Blue Origin, the rocket company founded by Jeff Bezos, is still in the final testing phase of its suborbital New Shepard rocket. However, the company is already working on an orbital rocket called the New Glenn, due for a first launch in 2020.
The New Glenn will come in two versions, a two-stage model that will be a workhorse satellite launcher, and a three-stage version designed for more challenging missions, such as launching payloads into deep space. When the rocket becomes operational it will launch from LC-36 at Cape Canaveral. New Glenn will compete for launch contracts with SpaceX’s Falcon Heavy, the Delta IV Heavy, and the Vulcan, which is still under development.
Similar to the SpaceX Falcon 9 and Falcon Heavy, the first stage of the New Glenn will be reusable. When it completes its burn and separates from the rest of the rocket, the first stage will land on a barge in the Atlantic. The stage will then be brought back to the Blue Origin Cape Canaveral facility to be refurbished and reused.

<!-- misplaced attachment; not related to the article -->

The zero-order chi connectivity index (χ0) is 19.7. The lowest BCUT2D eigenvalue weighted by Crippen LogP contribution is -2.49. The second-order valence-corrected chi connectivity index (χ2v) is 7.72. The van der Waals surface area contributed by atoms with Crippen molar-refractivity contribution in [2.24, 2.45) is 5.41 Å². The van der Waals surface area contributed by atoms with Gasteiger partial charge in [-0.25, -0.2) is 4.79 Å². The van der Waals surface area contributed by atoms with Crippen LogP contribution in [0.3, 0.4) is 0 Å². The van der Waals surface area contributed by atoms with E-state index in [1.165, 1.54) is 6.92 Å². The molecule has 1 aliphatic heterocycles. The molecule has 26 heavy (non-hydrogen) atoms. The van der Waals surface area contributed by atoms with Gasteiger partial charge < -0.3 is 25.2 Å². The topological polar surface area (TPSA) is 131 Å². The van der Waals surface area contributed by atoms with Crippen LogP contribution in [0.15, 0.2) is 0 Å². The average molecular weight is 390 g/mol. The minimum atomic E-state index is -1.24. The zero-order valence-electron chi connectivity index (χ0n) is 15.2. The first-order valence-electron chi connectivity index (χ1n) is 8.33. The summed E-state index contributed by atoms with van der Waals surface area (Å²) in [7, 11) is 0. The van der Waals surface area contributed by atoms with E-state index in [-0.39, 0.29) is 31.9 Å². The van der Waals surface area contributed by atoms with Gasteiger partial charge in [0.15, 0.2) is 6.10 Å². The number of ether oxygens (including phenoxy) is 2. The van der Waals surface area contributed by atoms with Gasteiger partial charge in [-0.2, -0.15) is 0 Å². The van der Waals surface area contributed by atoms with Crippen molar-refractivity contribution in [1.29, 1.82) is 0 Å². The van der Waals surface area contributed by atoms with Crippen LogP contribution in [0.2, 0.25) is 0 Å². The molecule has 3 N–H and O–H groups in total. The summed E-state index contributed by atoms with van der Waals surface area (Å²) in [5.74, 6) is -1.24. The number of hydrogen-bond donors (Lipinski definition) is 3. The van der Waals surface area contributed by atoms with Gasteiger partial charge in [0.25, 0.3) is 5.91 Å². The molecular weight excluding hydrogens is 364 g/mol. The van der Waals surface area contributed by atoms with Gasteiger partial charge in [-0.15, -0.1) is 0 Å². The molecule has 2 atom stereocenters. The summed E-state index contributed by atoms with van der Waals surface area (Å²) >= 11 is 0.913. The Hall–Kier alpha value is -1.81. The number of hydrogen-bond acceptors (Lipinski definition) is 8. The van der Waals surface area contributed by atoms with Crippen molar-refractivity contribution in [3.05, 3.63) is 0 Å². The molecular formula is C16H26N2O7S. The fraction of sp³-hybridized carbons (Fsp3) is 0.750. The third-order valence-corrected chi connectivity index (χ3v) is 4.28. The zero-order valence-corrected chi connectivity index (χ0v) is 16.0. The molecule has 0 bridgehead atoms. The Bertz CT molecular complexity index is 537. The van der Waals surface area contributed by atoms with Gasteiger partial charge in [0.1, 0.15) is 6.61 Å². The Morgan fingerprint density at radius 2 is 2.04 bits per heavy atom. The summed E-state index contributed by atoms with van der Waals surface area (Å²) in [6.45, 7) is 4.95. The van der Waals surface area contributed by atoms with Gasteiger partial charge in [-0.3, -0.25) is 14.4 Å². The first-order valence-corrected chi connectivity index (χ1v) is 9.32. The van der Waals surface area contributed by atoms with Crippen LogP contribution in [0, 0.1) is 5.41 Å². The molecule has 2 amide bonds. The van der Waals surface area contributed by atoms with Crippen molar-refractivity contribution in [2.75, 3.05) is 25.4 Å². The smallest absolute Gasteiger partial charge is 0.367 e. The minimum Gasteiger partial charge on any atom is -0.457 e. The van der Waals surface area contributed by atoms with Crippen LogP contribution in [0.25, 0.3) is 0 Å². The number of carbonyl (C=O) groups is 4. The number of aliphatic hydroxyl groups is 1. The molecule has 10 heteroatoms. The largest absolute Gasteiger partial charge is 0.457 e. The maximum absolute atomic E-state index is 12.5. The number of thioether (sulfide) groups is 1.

Bezos has invested $2.5 billion so far in the development of the New Glenn. The rocket has contracted for eight launches so far. Blue Origin is soliciting the United States military to provide further funding for the New Glenn for Defense Department missions.
Besides military and commercial payloads, Bezos envisions New Glenn as the launch vehicle of the Blue Moon lunar lander. Blue Origin is keenly interested in participating in a joint venture with NASA to return to the moon under a commercial partnership arrangement recently announced by the space agency.
New Glenn could also take paying customers on orbital trips around the Earth, providing an even more profound space tourism experience than the suborbital New Shepard. Customers who have already flown on the New Shepard will be given priority for such flights.